New Architecture in France
One of the features of the modern legacy – the legacy that nourishes our architecture and which we have yet to regard with the necessary impartiality – was the vituperation of rhetoric. In other words: the search for a ‘minor’ tone to apply to the social, technical, and economic context of the period, without stridencies and excesses. A minor tone used in the course of the 20th century in a multiplicity of ways, from the radical asceticism of the Swiss Hannes Meyer to the elegant minimalism of the Spaniard Alejandro de la Sota, and now being updated with as many variations, from the mystic minimalism of the British partnership Caruso St John to the austere radicalism of the Italian Pier Vittorio Aureli, of course along the way passing through the poetic of Lacaton & Vassal: a poetic which, following the critic François Chaslin, we have called ‘frugal.’
Frugal in different senses. First we mean discreet architecture, of the kind that does not lord over the city in the manner of an icon, yet whose minor tone does not prevent it from being ambitious in its typological and aesthetic explorations. Second, architecture at the service of the environment in both current usages of the word, having to do with energy and atmosphere. Third, architecture that is open and flexible, that does not impose on the user, and that in the best tradition of futurism makes obsolescence one of its main points.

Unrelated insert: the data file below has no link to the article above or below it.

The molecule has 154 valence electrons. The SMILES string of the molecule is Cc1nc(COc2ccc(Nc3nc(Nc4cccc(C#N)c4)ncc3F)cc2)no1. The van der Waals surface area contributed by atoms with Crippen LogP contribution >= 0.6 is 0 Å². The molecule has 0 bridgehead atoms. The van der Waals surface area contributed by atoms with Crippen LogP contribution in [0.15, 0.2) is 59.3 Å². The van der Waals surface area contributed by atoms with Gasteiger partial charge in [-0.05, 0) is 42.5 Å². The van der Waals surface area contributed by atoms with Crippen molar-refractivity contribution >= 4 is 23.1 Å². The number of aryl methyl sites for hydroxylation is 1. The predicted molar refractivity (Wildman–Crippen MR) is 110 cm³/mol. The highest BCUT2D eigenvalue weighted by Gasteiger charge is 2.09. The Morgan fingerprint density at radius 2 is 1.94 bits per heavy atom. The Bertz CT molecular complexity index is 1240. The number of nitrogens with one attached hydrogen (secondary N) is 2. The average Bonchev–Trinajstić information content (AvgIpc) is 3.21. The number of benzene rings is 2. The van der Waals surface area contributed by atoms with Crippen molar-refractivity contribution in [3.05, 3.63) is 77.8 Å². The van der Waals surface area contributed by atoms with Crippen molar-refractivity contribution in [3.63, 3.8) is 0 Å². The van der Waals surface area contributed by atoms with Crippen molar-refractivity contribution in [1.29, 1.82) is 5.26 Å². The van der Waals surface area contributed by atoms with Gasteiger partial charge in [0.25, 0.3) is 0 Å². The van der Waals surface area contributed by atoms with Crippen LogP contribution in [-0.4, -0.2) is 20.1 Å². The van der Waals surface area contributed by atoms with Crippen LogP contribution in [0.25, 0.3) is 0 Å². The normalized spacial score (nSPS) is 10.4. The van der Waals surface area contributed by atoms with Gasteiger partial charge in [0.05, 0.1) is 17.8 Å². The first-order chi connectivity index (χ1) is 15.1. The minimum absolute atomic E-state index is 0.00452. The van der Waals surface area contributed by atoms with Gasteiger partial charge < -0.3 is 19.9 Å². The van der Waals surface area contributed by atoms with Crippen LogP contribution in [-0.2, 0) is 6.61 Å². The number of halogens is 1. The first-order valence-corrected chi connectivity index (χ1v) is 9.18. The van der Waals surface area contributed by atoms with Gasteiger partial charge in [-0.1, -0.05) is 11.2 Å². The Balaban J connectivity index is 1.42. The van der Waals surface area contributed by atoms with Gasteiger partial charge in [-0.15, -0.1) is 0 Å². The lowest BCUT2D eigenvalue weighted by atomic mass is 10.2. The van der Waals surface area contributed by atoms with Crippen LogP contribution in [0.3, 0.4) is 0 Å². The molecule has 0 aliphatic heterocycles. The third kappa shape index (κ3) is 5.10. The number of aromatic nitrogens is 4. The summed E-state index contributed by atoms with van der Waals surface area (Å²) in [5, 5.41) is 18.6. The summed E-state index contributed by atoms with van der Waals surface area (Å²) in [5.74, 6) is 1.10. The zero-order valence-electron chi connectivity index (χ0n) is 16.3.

We find all the foregoing in the oeuvre of Lacaton & Vassal and in the projects of younger studios in France that have pursued the path paved by the new Pritzker laureates. Together they represent a coherent, consolidated movement that rises above the two characteristic (and conflicting) levels of French architecture: that of the corporate professionalism of anonymous firms, and that of the star system composed of figures like Jean Nouvel and Dominique Perrault.
Arquitectura Viva presents the ‘frugal school’ through the four projects and practices selected for this dossier. In the National Center for Circus Arts in Châlons-en-Champagne, NP2F appropriates the stylistic strokes and material quality typical of factory architecture to raise a building that is radical in its typological flexibility. In the Archeodunum Archeologic Research Center, Christophe Hutin creates an environnement where architecture and landscape are intertwined in a ‘povero-industrial’ language that strikes a contrast with the objects contained in the building. In the New Generation Research Center in Caen, Bruther delivers an architecture that comes across as compact and discreet but is highly ambitious environmentally and urbanistically. Finally, in a building for the Université Paris-Saclay campus, Studio Muoto has completed a multipurpose facility defined by its drastic transparency and its powerful structure.